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The  New Zealand dollar  enjoyed some early gains but found it hard to hold on to them. The key event in the upcoming week is the rate decision. Will the RBNZ raise its tone regarding a rate hike? Here is an analysis of fundamentals and an updated technical analysis for NZD/USD.

Inflation in New Zealand exceeded expectations in the fourth quarter, with a rise of 0.1%. As this is usually a low inflation season, the figures raise expectations for a rate hike in New Zealand, sooner than later. We will know soon. The  Business NZ Manufacturing Index continued showing strength in the economy by scoring 56.4 points, reflecting solid growth.

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NZD/USD  daily chart with support and resistance lines on it. Click to enlarge:

NZD USD Technical Analysis January 27 31 2014 forex trading New Zealand dollar

  1. Rate decision: Wednesday, 20:00. The Reserve Bank of New Zealand releases its rate decision just one hour after the FOMC statement and is also expected to be relatively hawkish. The stronger than expected inflation number and the active housing market support a hike, while the relatively high exchange rate is likely to limit the scope of the statement. No move is expected now, but the Bank could act in the next meeting.
  2. Building Consents:  Wednesday, 21:45. After a few months of limited moves, the number of approvals jumped by 11.1% in November. A small drop is likely now for the month of December. The housing sector is currently one of the strongest sectors.
  3. Visitor Arrivals: Wednesday, 21:45. Also tourism is an important sector in New Zealand. The number of visitors coming to see the land where Lord of the Rings was filed rose by 2.8% in November, and probably continued rising in December.
  4. Trade Balance: Thursday, 21:45. New Zealand’s balance of goods turned positive in November with a surplus of 183 million, for the first time in 6 months. An even wider surplus is expected now. This supports the kiwi.
  5. Graeme Wheeler: Thursday, 23:00. Just one day after the rate decision, RBNZ governor Graeme Wheeler will make a public appearance in Christchurch. He will have the opportunity to correct any misconception triggered by the rate statement, should it come. He usually moves the markets.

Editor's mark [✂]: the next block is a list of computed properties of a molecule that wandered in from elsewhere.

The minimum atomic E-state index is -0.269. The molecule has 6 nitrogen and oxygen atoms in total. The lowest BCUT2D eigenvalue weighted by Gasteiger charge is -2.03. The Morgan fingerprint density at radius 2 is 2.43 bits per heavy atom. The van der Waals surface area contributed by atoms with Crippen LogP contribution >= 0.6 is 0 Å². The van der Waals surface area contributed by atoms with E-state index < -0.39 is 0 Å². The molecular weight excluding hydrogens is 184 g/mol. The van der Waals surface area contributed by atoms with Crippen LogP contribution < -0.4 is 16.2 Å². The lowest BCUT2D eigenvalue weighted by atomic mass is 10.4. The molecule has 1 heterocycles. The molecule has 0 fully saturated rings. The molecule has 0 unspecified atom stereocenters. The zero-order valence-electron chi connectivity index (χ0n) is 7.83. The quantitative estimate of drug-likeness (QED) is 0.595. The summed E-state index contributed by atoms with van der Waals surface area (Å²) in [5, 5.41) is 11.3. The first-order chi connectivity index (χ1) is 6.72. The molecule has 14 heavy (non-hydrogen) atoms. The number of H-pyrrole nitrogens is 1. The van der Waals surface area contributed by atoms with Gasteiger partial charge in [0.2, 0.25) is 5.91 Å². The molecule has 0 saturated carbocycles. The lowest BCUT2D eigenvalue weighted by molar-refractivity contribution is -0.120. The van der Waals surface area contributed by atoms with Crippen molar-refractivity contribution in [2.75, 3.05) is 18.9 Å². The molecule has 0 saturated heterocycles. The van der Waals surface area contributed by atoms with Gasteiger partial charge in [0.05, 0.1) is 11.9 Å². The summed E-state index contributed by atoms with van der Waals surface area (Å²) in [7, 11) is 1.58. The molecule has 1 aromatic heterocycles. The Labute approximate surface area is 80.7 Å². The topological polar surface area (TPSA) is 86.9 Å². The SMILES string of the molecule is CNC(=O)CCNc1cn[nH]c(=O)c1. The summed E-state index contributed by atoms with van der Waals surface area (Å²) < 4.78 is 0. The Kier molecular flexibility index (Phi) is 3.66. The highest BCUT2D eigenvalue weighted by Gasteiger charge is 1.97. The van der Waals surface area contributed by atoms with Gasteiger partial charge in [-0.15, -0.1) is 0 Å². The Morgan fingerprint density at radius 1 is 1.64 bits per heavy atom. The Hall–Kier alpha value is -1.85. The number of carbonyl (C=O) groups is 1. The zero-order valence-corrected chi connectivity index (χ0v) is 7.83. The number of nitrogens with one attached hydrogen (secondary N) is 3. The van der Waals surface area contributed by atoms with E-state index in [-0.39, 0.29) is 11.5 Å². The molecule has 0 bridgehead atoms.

NZD/USD  Technical  Analysis

Kiwi/dollar kicked off the week with a move upwards, but the 0.8335 line, discussed last week, continued to limit the pair’s rise.

Technical lines, from top to bottom:

0.8544 was the peak the pair rose to back in October and it serves as a strong line in the distance. 0.8435 was the peak in September – a peak that triggered a big downfall. After it was broken again, the line switched to support. It is a clear separator.

The round number of 0.84 is another line of resistance after capping the pair in September and in November.  0.8335  capped a move higher in December and also had a role in the past. The pair fell short of this line in January 2014.

Below,  0.8290  capped the pair several times during December and now works as a key line to the upside.  0.82, worked as support several times: in September, October and also in December. It is somewhat weaker now.

Close by, 0.8150 capped the pair in August and worked as support in March.  The round number of 0.81 worked as resistance in July.

Lower, 0.8135 provided support for the pair in January 2014.  Below 0.80, we find another round number: 0.79. This level was a pivotal line several times in the past.

Trading above the uptrend

As the chart shows, the pair is riding on an uptrend support line since the beginning of the year. The kiwi escaped from the line after sliding towards it.

I remain bullish on NZD/USD

The economic data coming out of New Zealand continues to be positive. Also inflation is picking its head, and joins the rises in house prices seen and talked about, especially in Auckland. On this background, the kiwi has room to rise against its commodity currency peers, the Aussie and the CAD. And also against the US dollar, the NZD still has room to rise, despite the high probability for more QE tapering from the Fed.

Further reading: